Therefore they proceeded to do just what our Republican Congress, under such circumstances, would probably have done, and just what the New York Tribune, if it had existed in those days, would have advised them to do. Finding that sundry speculators were accumulating and hoarding up provisions in anticipation of a season of high prices, they hastily decided, first of all to put a stop to such “selfish iniquity.” In their eyes the great thing to be done was to make things cheap. They therefore affixed a very low maximum price to everything which could be eaten, and prescribed severe penalties for all who should attempt to take more than the sum by law decreed. If a baker refused to sell his bread for a price which would have been adequate only in a time of great plenty, his shop was to be broken open, and his loaves distributed among the populace. The consequences of this idiotic policy were twofold.
In the first place, the enforced lowness of prices prevented any breadstuffs or other provisions from being brought into the city. It was a long time before Farnese succeeded in so blockading the Scheldt as to prevent ships laden with eatables from coming in below. Corn and preserved meats might have been hurried by thousands of tons into the beleagured city. Friendly Dutch vessels, freighted with abundance, were waiting at the mouth of the river. But all to no purpose. No merchant would expose his valuable ship, with its cargo, to the risk of being sunk by Farnese’s batteries, merely for the sake of finding a market no better than a hundred others which could be entered without incurring danger. No doubt if the merchants of Holland had followed out the maxim Vivre pour autrui, they would have braved ruin and destruction rather than behold their neighbours of Antwerp enslaved.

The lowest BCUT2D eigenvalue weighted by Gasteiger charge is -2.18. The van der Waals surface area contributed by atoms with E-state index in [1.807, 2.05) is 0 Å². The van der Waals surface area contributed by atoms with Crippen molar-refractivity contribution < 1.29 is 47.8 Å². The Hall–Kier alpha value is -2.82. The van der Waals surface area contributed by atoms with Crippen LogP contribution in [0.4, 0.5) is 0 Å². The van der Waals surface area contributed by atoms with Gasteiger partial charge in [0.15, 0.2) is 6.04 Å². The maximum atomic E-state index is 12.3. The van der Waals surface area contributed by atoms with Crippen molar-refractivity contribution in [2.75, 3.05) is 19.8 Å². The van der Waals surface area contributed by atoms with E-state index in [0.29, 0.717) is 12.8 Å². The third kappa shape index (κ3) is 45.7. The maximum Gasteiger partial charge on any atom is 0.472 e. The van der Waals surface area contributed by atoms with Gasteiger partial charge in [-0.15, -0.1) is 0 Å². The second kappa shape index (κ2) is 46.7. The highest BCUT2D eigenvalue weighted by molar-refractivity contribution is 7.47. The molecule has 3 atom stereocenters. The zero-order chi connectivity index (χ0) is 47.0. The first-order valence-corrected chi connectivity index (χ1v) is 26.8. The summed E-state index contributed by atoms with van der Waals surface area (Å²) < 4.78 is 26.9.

No doubt if they could have risen to a broad philosophic view of the future interests of the Netherlands, they would have seen that Antwerp must be saved, no matter if some of them were to lose money by it. But men do not yet sacrifice themselves for their fellows, nor do they as a rule look far beyond the present moment and its emergencies. And the business of government is to legislate for men as they are, not as it is supposed they ought to be. If provisions had brought a high price in Antwerp, they would have been carried thither. As it was, the city, by its own stupidity, blockaded itself far more effectually than Farnese could have done it.
In the second place, the enforced lowness of prices prevented any general retrenchment on the part of the citizens. Nobody felt it necessary to economize. Every one bought as much bread, and ate it as freely, as if the government by insuring its cheapness had insured its abundance. So the city lived in high spirits and in gleeful defiance of its besiegers, until all at once provisions gave out, and the government had to step in again to palliate the distress which it had wrought. It constituted itself quartermaster-general to the community, and doled out stinted rations alike to rich and poor, with that stern democratic impartiality peculiar to times of mortal peril. But this served only, like most artificial palliatives, to lengthen out the misery. At the time of the surrender, not a loaf of bread could be obtained for love or money.